Leo Strauss's Thoughts Of Machiavelli As A Teacher Of Evil

Great Essays
I. Introduction: topic and each political theorist
Throughout history many political thinkers have quoted the words of Niccolo Machiavelli. Founding father, John Adams and philosopher John Locke claimed to be students of Machiavelli (Viroli Intro). Machiavelli is considered a founder of political philosophy, but his work is not without opponents. Leo Strauss, a political philosopher, argued that Machiavelli was a “teacher of evil” in his book Thoughts on Machiavelli, written in 1958, in which he discusses his interpretation of Machiavelli’s work. Strauss thought to look at Machiavelli’s work without considering this fact was to take away what is admired about his work . Michael Ledeen, Maurizio Viroli, and Harvey Mansfield provide insight that
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These examples include Machiavelli’s discussion of murder, robbery, and ingratitude (Jackson p.45). For example, Machiavelli suggests that the measures men like King David, ancestor of Jesus, must employ at the beginning of their reign, in order to establish their states, are “most cruel and inimical, not only to every Christian manner of living but to every human manner of living as well (Strauss p.49) .” Strauss does not make an exhaustive critic of Machiavelli’s work, but rather a comprehensive one. Strauss considered Machiavelli to be an extraordinary political philosopher, but he argued that Machiavelli’s work must be considered within the context of the Renaissance (Jackson p.32). Strauss argues that Machiavelli was a true enemy of true faith, calling him immoral and irreligious (Jackson p.41). Machiavelli addresses the difference between the people and an actual prince. “Of people everyone speaks evil without fear and freely, even when they reign: of princes one always speaks with a thousand fears and a thousand respects (Strauss p.49). ” Despite Strauss’s assertion that Machiavelli was a teacher of evil he reveals his respect for him by pointing out that Lucifer was in fact a fallen angel(Strauss p.13) (Jackson …show more content…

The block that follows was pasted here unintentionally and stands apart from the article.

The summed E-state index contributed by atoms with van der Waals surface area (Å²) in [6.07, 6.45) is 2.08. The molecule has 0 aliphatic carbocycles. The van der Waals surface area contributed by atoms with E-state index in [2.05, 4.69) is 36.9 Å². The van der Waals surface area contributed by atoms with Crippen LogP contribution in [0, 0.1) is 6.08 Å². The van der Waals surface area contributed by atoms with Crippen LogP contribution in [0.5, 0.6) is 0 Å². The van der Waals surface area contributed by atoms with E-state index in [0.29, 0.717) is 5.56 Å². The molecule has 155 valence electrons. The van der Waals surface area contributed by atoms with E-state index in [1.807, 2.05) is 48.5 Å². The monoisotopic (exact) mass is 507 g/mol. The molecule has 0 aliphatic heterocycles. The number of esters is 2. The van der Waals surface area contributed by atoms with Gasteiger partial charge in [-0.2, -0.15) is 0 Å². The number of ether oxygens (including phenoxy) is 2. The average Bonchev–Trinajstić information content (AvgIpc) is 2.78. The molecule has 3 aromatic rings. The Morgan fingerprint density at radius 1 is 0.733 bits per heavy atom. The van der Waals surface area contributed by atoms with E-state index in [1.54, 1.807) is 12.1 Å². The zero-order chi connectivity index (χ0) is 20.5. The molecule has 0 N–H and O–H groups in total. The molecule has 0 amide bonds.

Ledeen embraced Machiavelli’s argument that to be a good leader is to fight for freedom from domination, only to dominate others (p.1). Machiavelli argued that men were more prepared for evil than good (p.1, 89). Ledeen points out that part of human nature is to seek out wealth and power as if they were addicted and good never be satisfied (p.2, 88). He argues that human nature overwhelms our sense of reasoning, and makes men and women behave no better than animals (p.88). Thomas Hobbes argues that in a state of nature men are saddled with an irrational impulse (need to cite). Ledeen seems to agree with Hobbes assessment (p.89). Machiavelli rejects the notion that men come together for a common cause. He argues treason and deceit are commonplace. People promote their own personal satisfaction over the common good (p.61). We must be forced or inspired to be good and this may require leaders to be cruel (p.62). Ledeen wrote, “All manner of nastiness may be required to keep us under control (p.90).” Machiavelli says that a leader may have to “enter into evil” in order to balance the threat of human nature (p.93). It is comments like this that make Machiavelli both feared and admired, the very thing Machiavelli suggests a prince should strive for

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